Bus ad draws fire from MPs (and a bus driver)
It’s not only bus drivers keen to prove their piety who are giving a publicity boost to the Atheist Bus Campaign – MPs Gregory Campbell and Bob Spink have each tabled an early day motion against it in parliament.
An early day motion was posted on Monday (reg required) saying the ad made Christians and Muslims feel
embarrassed and uncomfortable
They also called on Ministers to “seek to remove” the
religiously offensive and morally unhelpful advertisement
Sir Nicholas Winterton, Conservative MP for Macclesfield, Bob Spink, former Tory and now UKIP MP for Castle Point, Labour MPs Jim Dobbin and David Drew, and Democratic Unionist Gregory Campbell are the names we have gleaned from the reports.
UDATE: (6.25pm) Here is the full early day motion by Bob Spink
Offensive advertisements on public transport
That this House notes that posters with the slogan `There’s Probably No God. Now Stop Worrying and Enjoy Your Life’, appear on 800 buses in England, Scotland and Wales, as well as on the London Underground; notes that this causes concern to Christian and Muslim people, many of whom feel embarrassed and uncomfortable travelling on public transport displaying such advertisements and would not wish to endorse the advertisements by using that public transport; regrets that the British Humanist Association backs the campaign; and calls on Ministers responsible for public transport and advertising media to investigate this matter and to seek to remove these religiously offensive and morally unhelpful advertisements.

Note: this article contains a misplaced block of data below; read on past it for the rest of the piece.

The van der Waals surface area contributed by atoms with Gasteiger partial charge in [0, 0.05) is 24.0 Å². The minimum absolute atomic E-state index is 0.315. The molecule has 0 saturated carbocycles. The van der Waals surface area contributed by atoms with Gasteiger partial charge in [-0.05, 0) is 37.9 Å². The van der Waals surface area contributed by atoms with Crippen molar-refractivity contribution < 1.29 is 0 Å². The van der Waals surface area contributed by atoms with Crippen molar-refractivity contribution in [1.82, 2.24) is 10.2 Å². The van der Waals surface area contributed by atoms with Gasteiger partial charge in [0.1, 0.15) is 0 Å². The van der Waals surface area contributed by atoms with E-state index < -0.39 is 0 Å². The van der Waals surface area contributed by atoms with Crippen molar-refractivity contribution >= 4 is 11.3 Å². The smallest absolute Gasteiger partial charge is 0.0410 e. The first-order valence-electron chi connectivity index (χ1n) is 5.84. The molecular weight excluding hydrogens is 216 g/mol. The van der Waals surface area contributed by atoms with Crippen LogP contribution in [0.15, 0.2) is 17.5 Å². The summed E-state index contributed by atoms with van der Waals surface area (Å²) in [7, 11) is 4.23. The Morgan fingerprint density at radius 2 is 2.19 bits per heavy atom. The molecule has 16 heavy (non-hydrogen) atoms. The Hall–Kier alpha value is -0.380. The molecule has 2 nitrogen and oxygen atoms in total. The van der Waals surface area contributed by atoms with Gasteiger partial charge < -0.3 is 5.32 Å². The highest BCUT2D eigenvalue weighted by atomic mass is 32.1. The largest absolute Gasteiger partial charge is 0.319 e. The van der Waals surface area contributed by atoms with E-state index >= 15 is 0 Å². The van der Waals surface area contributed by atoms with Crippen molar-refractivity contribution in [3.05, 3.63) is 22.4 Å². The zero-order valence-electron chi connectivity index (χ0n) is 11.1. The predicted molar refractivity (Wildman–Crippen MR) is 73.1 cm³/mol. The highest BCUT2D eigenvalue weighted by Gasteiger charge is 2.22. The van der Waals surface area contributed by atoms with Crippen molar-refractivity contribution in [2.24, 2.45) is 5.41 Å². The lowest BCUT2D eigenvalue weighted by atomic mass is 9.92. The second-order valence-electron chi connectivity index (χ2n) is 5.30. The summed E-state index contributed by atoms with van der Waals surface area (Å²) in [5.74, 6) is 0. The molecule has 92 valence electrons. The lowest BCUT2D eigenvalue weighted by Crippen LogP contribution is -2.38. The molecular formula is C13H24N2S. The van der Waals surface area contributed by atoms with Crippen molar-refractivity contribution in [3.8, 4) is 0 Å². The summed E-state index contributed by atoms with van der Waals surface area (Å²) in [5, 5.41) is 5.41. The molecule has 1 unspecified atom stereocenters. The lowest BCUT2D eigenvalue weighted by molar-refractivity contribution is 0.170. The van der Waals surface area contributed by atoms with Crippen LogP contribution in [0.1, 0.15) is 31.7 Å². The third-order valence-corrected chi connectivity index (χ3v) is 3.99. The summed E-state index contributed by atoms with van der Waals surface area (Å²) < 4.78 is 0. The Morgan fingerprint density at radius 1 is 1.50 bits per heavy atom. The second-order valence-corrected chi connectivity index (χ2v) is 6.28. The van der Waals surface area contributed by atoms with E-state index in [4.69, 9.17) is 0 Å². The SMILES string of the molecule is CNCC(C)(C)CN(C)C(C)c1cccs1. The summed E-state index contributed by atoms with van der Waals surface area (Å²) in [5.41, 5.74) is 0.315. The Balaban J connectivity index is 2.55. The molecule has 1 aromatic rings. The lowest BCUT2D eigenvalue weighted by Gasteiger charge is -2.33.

Ann Cryer (Lab, Keighley) and Marsha Singh (Lab, Bradford West) have added their names to the list of supporters of this one.
The earlier motion by Gregory Campbell goes like this:
No God Advertising
That this House notes the recent advertising campaign based on London buses, There’s Probably No God, the brainchild of the British Humanist Association; also notes the fact that the rationale behind it is that people can be less careful about their lifestyle choices and general approach to life’s consequences by discounting the likelihood of a Creator and an afterlife; and recommends to Christian groups considering alternative advertising approaches to There’s Probably No God to counter it with the simple addition of But What If There Is.
Lee Scott (Con, Ilford North), David Simpson (DUP, Upper Bann), and Ann Winterton (Con, Congleton) added their godly backing to this less censorious but equally deluded one.